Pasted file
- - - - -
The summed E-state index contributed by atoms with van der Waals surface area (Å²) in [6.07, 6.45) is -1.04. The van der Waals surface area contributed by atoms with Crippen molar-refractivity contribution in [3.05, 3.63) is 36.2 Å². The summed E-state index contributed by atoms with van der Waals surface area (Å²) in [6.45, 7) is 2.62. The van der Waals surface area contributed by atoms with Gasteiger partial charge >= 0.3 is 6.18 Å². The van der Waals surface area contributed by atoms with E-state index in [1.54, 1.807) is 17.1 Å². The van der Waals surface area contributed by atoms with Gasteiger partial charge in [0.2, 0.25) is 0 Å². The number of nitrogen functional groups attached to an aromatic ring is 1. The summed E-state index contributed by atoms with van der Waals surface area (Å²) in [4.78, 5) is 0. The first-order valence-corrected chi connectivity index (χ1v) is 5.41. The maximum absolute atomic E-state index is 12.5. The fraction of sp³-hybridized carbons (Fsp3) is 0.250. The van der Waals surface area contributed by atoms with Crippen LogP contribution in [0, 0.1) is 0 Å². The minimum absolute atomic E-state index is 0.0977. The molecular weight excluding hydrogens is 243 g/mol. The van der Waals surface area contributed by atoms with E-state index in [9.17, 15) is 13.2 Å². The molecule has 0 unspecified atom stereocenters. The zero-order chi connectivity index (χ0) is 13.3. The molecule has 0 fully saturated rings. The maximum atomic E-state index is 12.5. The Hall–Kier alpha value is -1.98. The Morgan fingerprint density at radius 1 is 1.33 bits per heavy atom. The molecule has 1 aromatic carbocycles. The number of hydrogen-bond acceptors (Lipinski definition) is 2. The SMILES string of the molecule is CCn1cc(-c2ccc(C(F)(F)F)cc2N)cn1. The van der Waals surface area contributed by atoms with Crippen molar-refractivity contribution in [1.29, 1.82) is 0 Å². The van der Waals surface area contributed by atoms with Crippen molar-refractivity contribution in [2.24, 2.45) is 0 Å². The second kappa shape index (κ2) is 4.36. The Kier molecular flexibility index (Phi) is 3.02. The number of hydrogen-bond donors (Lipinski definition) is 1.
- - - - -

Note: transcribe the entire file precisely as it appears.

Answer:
The summed E-state index contributed by atoms with van der Waals surface area (Å²) in [6.07, 6.45) is -1.04. The van der Waals surface area contributed by atoms with Crippen molar-refractivity contribution in [3.05, 3.63) is 36.2 Å². The summed E-state index contributed by atoms with van der Waals surface area (Å²) in [6.45, 7) is 2.62. The van der Waals surface area contributed by atoms with Gasteiger partial charge >= 0.3 is 6.18 Å². The van der Waals surface area contributed by atoms with E-state index in [1.54, 1.807) is 17.1 Å². The van der Waals surface area contributed by atoms with Gasteiger partial charge in [0.2, 0.25) is 0 Å². The number of nitrogen functional groups attached to an aromatic ring is 1. The summed E-state index contributed by atoms with van der Waals surface area (Å²) in [4.78, 5) is 0. The first-order valence-corrected chi connectivity index (χ1v) is 5.41. The maximum absolute atomic E-state index is 12.5. The fraction of sp³-hybridized carbons (Fsp3) is 0.250. The van der Waals surface area contributed by atoms with Crippen LogP contribution in [0, 0.1) is 0 Å². The minimum absolute atomic E-state index is 0.0977. The molecular weight excluding hydrogens is 243 g/mol. The van der Waals surface area contributed by atoms with E-state index in [9.17, 15) is 13.2 Å². The molecule has 0 unspecified atom stereocenters. The zero-order chi connectivity index (χ0) is 13.3. The molecule has 0 fully saturated rings. The maximum atomic E-state index is 12.5. The Hall–Kier alpha value is -1.98. The Morgan fingerprint density at radius 1 is 1.33 bits per heavy atom. The molecule has 1 aromatic carbocycles. The number of hydrogen-bond acceptors (Lipinski definition) is 2. The SMILES string of the molecule is CCn1cc(-c2ccc(C(F)(F)F)cc2N)cn1. The van der Waals surface area contributed by atoms with Crippen molar-refractivity contribution in [1.29, 1.82) is 0 Å². The van der Waals surface area contributed by atoms with Crippen molar-refractivity contribution in [2.24, 2.45) is 0 Å². The second kappa shape index (κ2) is 4.36. The Kier molecular flexibility index (Phi) is 3.02. The number of hydrogen-bond donors (Lipinski definition) is 1.